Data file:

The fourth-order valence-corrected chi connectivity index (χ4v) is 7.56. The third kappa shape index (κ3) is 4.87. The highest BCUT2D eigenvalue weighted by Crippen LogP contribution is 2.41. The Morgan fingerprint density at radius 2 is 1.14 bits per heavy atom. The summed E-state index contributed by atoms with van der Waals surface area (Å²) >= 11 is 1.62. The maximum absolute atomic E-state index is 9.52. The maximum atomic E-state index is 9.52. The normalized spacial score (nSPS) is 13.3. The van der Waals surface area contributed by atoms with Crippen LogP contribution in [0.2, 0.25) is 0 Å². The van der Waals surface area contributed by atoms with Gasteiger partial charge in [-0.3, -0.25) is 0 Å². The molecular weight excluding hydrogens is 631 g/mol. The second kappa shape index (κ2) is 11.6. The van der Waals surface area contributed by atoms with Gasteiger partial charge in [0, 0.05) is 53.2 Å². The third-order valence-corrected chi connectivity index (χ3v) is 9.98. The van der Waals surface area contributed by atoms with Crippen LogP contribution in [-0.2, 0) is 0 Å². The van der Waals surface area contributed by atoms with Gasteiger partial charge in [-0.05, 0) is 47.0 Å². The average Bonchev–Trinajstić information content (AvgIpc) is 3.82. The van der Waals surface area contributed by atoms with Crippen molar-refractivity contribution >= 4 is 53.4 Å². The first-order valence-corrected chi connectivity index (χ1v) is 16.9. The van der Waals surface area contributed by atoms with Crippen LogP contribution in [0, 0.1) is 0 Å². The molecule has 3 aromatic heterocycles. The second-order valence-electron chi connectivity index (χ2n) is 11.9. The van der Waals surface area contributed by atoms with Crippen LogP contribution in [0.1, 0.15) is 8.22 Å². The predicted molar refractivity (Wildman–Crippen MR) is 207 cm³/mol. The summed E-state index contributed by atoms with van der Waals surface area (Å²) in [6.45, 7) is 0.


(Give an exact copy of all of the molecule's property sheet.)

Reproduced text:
The fourth-order valence-corrected chi connectivity index (χ4v) is 7.56. The third kappa shape index (κ3) is 4.87. The highest BCUT2D eigenvalue weighted by Crippen LogP contribution is 2.41. The Morgan fingerprint density at radius 2 is 1.14 bits per heavy atom. The summed E-state index contributed by atoms with van der Waals surface area (Å²) >= 11 is 1.62. The maximum absolute atomic E-state index is 9.52. The maximum atomic E-state index is 9.52. The normalized spacial score (nSPS) is 13.3. The van der Waals surface area contributed by atoms with Crippen LogP contribution in [0.2, 0.25) is 0 Å². The van der Waals surface area contributed by atoms with Gasteiger partial charge in [-0.3, -0.25) is 0 Å². The molecular weight excluding hydrogens is 631 g/mol. The second kappa shape index (κ2) is 11.6. The van der Waals surface area contributed by atoms with Gasteiger partial charge in [0, 0.05) is 53.2 Å². The third-order valence-corrected chi connectivity index (χ3v) is 9.98. The van der Waals surface area contributed by atoms with Crippen LogP contribution in [-0.2, 0) is 0 Å². The van der Waals surface area contributed by atoms with Gasteiger partial charge in [-0.05, 0) is 47.0 Å². The average Bonchev–Trinajstić information content (AvgIpc) is 3.82. The van der Waals surface area contributed by atoms with Crippen molar-refractivity contribution >= 4 is 53.4 Å². The first-order valence-corrected chi connectivity index (χ1v) is 16.9. The van der Waals surface area contributed by atoms with Crippen LogP contribution in [0, 0.1) is 0 Å². The molecule has 3 aromatic heterocycles. The second-order valence-electron chi connectivity index (χ2n) is 11.9. The van der Waals surface area contributed by atoms with Crippen LogP contribution in [0.1, 0.15) is 8.22 Å². The predicted molar refractivity (Wildman–Crippen MR) is 207 cm³/mol. The summed E-state index contributed by atoms with van der Waals surface area (Å²) in [6.45, 7) is 0.